The Week’s Most Popular Posts: April 6 – 10, 2015

This post originally appeared on Panels, which is now Book Riot Comics

Let’s take a look back at the week that was, here on Panels:

 

Superman is about hope. After reading Pak and Kuder’s Action Comics and giving Pak and Lee’s Batman/Superman a try I have hope again. The Bat books are going strong, Superman seems to be headed in the right direction and I get to be excited about Gene Luen Yang stepping up to the plate to write the Big Blue Boyscout.

I needed this. If I’m going to invest the time and attention that I do to comics and superhero comics in particular, I need to be able to point to a smiling Superman, even if he’s surrounded by darkness and chaos. He should be the shining light at the center of it all, and I think I can safely say that’s the case now. Superman is back. Now let’s see what we can do about getting him out of that armor.

from How I Came Back to Superman by Chris Rohling

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The comics universe is huge. There is room for all kinds of readers. Reading opens up our narrow world views and teaches us about things that are different than us, things that might be strange and scary, but that make us better people for having considered them. That’s an amazing and weighty power, and it’s something to be celebrated. If you are interested in the hows and whys of that, and how diversity in comics makes things better, then you are already an integral part of the Panels community, and we’re so happy you’re along for the ride.

from Diversity: There’s Plenty of Room in the Comics Sandbox by Swapna Krishna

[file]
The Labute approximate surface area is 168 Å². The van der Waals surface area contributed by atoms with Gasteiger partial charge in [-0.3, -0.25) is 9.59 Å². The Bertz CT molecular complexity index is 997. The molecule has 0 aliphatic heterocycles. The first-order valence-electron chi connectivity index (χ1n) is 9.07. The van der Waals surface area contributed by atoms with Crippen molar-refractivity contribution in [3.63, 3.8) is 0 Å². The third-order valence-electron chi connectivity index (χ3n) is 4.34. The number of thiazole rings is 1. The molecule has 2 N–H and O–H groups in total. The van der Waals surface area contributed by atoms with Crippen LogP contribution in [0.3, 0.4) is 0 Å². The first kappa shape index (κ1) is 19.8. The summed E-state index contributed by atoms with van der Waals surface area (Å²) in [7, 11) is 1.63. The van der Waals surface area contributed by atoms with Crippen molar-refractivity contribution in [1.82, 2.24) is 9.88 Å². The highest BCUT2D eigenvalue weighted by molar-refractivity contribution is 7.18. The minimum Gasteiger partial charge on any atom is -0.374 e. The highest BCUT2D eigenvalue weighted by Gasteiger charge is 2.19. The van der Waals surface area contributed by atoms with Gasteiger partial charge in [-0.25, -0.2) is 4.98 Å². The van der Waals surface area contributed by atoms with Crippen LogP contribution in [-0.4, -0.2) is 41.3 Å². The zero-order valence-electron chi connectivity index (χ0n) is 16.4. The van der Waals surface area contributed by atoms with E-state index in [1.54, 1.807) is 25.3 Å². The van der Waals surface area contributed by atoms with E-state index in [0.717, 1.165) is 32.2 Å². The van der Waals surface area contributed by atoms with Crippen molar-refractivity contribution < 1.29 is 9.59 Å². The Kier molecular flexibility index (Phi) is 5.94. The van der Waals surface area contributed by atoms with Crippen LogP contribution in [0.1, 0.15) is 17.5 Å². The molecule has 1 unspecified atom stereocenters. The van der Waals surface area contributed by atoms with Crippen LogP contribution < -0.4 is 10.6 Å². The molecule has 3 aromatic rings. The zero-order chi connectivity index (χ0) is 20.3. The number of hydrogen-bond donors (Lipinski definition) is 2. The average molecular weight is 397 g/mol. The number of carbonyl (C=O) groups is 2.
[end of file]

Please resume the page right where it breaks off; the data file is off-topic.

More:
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baby groot austin

 

from Baby Groot Takes Austin and Joshua Tree by Swapna Krishna

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After exploring so many scenarios in so many possible worlds, the series seems to move to a higher level, one that breaks down any conventional ideals about sexuality and celebrates not just tolerance or acceptance, but true love of that which is alien. It’s an open-hearted place, a place without shame, a place of ultimate possibility. Maybe it’s no coincidence that it was during XXXenophile’s run that Foglio met and married his wife, Kaja, with whom he now creates the astoundingly popular Girl Genius comic. Maybe if you look past doubt and just give the world what you want, and you might find that the world shares your desires, no matter how messy, bizarre, or improbable. The world just might give you exactly what you need in return.

from XXXenophile: Nerdgasms and Geekrotica by Monica Friedman

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Historically, line-wide events predicated on nostalgia (which is a great many of them) often neglect the publisher’s queer characters. The nostalgia is based in the company’s old stories, and it’s generally accepted that queer people weren’t invented until recently—or something.

With Convergence, that’s not quite the case. DC has just enough queer characters in just enough spaces for there to be pretty decent representation across the board (except for transgender characters, unfortunately). Find out where to read ‘em here!

from Queer Characters in DC’s Convergence Event by Jon Erik Christianson

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captain-america-cufflinks

 

from Comics Fetish: Volume 26 by Kristina Pino

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